Summary: While Brogdon got thrown into the mix right off the bat, Maker’s progress has been more the slow and steady route. Maker played in 30 games before the All-Star break with 25 DNPs. After the break, Maker played in every game, averaging 12.7 minutes, 4.5 points and 2.4 rebounds. He struggled with his shot as the season — and increase in playing time — went on, but you saw glimpses of the raw ability which made him a first-round pick, including a 23-point game on March 31, 12-point, five-rebound and three-block performance on Feb. 1 and even in the regular-season finale, when he posted nine points, six boards, three assists and three blocks. It will be interesting to see what kind of progress he can make next season. More one-on-one time with Kevin Garnett wouldn’t hurt, either.
Summary: Clearly, Middleton wasn’t the same player he was last season, but his numbers were impressive — and his field-goal percentage and 3 percentage were better than in 2015-16 — after missing 2/3 of the season due tearing his hamstring before the start of training camp. Middleton in the lineup made a big difference to the Bucks. They were 19-10 when Middleton played and 17-6 with him in the starting lineup (and two of those losses were his first two games back when he played limited minutes as a reserve). Looking ahead, having a healthy Middleton in 2017-18 should have Milwaukee fans drooling at the Bucks’ possibilities.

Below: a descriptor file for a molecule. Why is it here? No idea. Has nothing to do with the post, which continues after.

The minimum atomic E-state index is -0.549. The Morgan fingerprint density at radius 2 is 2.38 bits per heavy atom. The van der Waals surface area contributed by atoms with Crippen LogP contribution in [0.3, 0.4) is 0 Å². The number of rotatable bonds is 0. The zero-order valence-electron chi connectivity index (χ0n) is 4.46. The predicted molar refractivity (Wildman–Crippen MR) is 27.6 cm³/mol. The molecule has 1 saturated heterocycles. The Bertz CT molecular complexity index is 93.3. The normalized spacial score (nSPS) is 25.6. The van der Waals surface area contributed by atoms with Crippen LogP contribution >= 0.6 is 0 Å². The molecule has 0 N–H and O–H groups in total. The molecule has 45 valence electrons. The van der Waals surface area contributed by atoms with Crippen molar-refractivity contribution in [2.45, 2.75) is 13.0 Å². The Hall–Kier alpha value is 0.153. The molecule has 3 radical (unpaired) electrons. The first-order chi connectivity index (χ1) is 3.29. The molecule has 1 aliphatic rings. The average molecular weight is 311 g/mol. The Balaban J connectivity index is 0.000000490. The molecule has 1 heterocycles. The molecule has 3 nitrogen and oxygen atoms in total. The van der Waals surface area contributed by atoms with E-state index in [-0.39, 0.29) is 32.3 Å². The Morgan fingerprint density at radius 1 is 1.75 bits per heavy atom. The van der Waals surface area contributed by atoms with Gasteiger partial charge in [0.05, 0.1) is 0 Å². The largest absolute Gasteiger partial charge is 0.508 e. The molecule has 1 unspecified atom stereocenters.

Summary: Parker was playing like an All-Star, posting career-best numbers, when he went down with another torn anterior cruciate ligament in his left knee. Parker added 3-point shooting to his game this past season. After making 13 3s combined in his first 101 games, Parker hit 65 in 51 games this season before being hurt. Now the question will be can Parker get back to this level again and how long will it take?
Summary: Payton played in only six games, so this is quite the small sample size. But based off that we could say that he needs to work on his offensive game, but at just 6-foot-3 is a pretty impressive rebounder (he had seven against Boston in the season finale. He also had four blocks, which equates to a 3.6 percent block percentage — Antetokounmpo was at 4.7 percent and Maker 4.1 percent, for reference. With Milwaukee having a D-League next season it wouldn’t be a surprise to see Payton sent there to see if he can work on his game and perhaps eventually join the Bucks’ bench squad.